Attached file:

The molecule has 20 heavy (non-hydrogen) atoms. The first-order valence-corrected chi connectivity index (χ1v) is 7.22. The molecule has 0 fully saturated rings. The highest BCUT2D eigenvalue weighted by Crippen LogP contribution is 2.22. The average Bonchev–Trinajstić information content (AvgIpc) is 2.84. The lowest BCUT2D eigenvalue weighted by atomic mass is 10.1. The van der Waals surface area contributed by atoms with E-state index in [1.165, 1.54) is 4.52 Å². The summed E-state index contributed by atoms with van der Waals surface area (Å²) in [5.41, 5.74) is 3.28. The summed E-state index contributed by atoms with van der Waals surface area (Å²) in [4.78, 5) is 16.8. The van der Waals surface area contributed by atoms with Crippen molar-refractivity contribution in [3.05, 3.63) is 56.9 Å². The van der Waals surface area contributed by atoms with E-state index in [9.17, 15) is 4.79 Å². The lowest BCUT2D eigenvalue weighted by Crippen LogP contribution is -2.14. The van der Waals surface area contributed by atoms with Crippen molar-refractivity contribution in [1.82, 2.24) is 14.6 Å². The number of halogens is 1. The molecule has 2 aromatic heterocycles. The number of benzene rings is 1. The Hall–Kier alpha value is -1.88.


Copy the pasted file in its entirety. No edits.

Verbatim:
The molecule has 20 heavy (non-hydrogen) atoms. The first-order valence-corrected chi connectivity index (χ1v) is 7.22. The molecule has 0 fully saturated rings. The highest BCUT2D eigenvalue weighted by Crippen LogP contribution is 2.22. The average Bonchev–Trinajstić information content (AvgIpc) is 2.84. The lowest BCUT2D eigenvalue weighted by atomic mass is 10.1. The van der Waals surface area contributed by atoms with E-state index in [1.165, 1.54) is 4.52 Å². The summed E-state index contributed by atoms with van der Waals surface area (Å²) in [5.41, 5.74) is 3.28. The summed E-state index contributed by atoms with van der Waals surface area (Å²) in [4.78, 5) is 16.8. The van der Waals surface area contributed by atoms with Crippen molar-refractivity contribution in [3.05, 3.63) is 56.9 Å². The van der Waals surface area contributed by atoms with E-state index in [9.17, 15) is 4.79 Å². The lowest BCUT2D eigenvalue weighted by Crippen LogP contribution is -2.14. The van der Waals surface area contributed by atoms with Crippen molar-refractivity contribution in [1.82, 2.24) is 14.6 Å². The number of halogens is 1. The molecule has 2 aromatic heterocycles. The number of benzene rings is 1. The Hall–Kier alpha value is -1.88.